Death of Stowe Resort employee in zip-lining accident under investigation
STOWE, Vt. (WCAX) - The Stowe Mountain Resort has put its Canopy Adventures on pause following a fatal zip-lining accident on Thursday.
The resort is suspending its zip-lining activities while state and local agencies investigate the death of an employee there.
There’s no word yet on exactly what caused the accident. All we know is that a mechanical failure could have been a factor.
And while this tragedy is reverberating through Vermont at the peak of its fall tourism season, tourists tell me they still believe the rewards from zip lining outweigh the risk.
“Just tragic when people lose their life doing something that’s such a fun activity,” said Justin Ladd, a visitor from Maine.
“Horrible, the worst thing that could happen,” said Tami Knowlton-Johnson, a visitor from California.
It’s that time of year-- when thousands of tourists like Ladd and Knowlton-Johnson pour into Vermont to peep at the fall foliage. And Stowe’s zip lining tours are a favorite way to take in some of Vermont’s best views.
But tragedy struck there Thursday in what tourists are calling a freak accident.
Around 3 p.m. Thursday, Stowe police say ZipTour Adventure employee Scott Lewis, 53, hit an anchoring platform supporting the line. They say he died from his injuries on the course.
We’re told the Stowe resident has been working the tours for the past couple of years and was skilled at zip lining.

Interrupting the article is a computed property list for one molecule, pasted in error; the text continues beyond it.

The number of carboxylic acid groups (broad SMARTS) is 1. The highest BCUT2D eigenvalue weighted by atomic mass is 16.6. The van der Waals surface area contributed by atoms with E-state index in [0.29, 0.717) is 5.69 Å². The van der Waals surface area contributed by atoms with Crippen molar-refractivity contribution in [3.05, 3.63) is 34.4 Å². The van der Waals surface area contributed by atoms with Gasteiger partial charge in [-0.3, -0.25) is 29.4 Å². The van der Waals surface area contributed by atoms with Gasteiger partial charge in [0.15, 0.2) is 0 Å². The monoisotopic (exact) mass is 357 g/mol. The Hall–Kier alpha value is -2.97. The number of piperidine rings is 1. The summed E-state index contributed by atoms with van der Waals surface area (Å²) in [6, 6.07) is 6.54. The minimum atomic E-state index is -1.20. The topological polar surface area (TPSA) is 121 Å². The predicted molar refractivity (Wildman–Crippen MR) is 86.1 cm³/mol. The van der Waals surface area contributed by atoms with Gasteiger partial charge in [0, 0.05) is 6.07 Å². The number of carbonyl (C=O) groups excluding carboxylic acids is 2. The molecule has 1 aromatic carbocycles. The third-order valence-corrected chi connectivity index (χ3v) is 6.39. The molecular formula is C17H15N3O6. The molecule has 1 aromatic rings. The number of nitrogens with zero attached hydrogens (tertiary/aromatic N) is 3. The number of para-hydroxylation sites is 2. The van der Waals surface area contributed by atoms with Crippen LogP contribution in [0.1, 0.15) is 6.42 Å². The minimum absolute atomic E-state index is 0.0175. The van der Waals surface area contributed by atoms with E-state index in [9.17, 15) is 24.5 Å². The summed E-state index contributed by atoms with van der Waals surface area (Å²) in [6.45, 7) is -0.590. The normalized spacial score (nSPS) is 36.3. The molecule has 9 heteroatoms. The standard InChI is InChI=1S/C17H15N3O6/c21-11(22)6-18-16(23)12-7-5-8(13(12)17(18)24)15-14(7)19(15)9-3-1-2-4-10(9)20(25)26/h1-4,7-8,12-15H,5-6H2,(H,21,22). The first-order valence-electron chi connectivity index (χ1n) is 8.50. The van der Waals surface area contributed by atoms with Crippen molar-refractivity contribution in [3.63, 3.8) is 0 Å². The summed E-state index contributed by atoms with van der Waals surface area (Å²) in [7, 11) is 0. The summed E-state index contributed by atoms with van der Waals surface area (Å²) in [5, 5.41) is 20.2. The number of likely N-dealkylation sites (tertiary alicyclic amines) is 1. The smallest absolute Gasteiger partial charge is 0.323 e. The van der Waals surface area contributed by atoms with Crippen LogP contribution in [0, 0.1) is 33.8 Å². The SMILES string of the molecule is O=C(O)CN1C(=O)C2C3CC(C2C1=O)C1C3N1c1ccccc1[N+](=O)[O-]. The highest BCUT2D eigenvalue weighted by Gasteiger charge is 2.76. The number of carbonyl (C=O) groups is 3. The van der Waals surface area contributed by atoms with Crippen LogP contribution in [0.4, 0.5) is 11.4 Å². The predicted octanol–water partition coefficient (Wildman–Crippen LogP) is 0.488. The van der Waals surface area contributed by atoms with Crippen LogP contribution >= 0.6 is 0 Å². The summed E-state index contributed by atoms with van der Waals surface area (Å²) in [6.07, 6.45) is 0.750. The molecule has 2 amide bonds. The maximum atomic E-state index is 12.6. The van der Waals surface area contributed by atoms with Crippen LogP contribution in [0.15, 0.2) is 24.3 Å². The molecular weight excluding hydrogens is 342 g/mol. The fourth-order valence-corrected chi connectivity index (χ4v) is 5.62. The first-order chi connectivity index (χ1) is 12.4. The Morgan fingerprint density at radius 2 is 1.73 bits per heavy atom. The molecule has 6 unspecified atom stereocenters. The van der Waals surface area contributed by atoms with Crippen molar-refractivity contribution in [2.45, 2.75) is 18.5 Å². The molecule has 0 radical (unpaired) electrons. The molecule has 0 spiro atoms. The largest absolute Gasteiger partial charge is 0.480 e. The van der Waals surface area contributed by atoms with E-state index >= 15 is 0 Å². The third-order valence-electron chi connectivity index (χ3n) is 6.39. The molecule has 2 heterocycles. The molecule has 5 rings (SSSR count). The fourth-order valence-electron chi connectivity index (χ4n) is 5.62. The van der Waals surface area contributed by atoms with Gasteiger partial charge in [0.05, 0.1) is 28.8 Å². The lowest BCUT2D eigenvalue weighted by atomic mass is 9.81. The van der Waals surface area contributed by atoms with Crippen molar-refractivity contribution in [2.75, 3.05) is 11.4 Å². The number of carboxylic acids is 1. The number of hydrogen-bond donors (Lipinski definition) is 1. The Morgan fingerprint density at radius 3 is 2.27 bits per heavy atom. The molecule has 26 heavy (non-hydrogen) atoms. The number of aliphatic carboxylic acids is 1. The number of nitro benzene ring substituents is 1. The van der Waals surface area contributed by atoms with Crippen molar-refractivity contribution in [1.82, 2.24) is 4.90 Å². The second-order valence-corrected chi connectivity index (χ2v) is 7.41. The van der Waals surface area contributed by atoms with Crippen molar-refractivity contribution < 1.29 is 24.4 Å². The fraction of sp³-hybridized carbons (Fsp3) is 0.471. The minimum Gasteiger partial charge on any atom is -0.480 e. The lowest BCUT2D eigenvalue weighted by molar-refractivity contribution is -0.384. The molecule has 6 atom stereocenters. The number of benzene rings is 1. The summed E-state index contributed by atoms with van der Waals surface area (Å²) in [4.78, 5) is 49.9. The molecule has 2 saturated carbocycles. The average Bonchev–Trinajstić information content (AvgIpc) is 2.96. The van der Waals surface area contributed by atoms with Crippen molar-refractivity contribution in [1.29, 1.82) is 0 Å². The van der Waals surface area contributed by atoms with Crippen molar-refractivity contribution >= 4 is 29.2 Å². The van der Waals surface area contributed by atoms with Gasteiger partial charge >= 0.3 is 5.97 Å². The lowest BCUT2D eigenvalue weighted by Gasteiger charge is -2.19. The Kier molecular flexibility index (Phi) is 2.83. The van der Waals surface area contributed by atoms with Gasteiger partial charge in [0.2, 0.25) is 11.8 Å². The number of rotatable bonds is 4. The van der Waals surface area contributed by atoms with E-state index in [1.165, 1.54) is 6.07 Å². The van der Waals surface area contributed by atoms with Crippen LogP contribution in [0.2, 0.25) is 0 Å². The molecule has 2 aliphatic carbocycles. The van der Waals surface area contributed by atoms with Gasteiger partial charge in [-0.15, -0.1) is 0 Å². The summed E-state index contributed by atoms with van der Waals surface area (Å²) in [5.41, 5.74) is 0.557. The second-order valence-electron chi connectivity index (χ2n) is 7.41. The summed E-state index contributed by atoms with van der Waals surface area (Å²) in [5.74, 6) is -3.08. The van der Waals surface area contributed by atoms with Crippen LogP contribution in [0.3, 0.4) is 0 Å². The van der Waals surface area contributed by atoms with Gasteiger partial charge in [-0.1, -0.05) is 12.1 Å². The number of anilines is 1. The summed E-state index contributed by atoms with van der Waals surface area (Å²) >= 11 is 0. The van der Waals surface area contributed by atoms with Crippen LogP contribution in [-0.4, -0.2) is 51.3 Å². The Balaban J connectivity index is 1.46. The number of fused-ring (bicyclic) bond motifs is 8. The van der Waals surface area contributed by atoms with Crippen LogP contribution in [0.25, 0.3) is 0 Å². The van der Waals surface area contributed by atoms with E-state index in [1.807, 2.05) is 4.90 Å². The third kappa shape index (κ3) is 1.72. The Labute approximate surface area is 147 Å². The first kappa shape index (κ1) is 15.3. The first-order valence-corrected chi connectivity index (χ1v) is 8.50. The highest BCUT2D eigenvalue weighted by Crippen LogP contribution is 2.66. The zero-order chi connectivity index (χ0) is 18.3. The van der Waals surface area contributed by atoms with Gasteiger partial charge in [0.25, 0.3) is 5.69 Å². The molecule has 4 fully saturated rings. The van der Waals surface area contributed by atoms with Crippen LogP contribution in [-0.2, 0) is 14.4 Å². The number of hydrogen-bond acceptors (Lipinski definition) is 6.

“We’ve never had any incidents like this up there regarding any accident on the mountain of this nature, so it is something new,” Stowe Police Chief Donald Hull said.
Right now, the Stowe Police Department is leading the death investigation. The Vermont Occupational Safety and Health Administration-- or VOSHA-- is also involved since the fatality was a result of a workplace injury.
Vail Resorts, which owns the slopes, declined an interview but said in a statement: “Stowe Resort and the entire Vail Resorts family extend our deepest sympathy and support to this employee’s family and friends. We are also ensuring our team members are receiving the care and support they need during this time.”
The Vermont Department of Labor tells me Thursday’s zip line employee death was the state’s first, a statistic that echoes Chief Hull’s experience.
“I would say that the whole zip lining experience is probably safe since we’ve never dealt with something like this before,” the chief said.
Hull encourages tourists to remain confident in the sport’s safety and continue to seek canopy adventures elsewhere.
While the tragedy weighs heavy on their minds, tourists who frequently zip line tell me they won’t let it hang over their heads.
“Whenever you do anything exhilarating or fun-- waterskiing, snow skiing, bicycling, motorcycle riding-- accidents happen,” Knowlton-Johnson said.
“I would do it again,” Johnson said.
I did a lot of digging and learned zip lining isn’t a state-regulated activity. In other words, it’s unclear which entity ensures the equipment is working properly, though sources tell me the manufacturer may enforce certain standards.
I asked Vail how often the course is inspected and by whom but had not yet heard back when this story was published.
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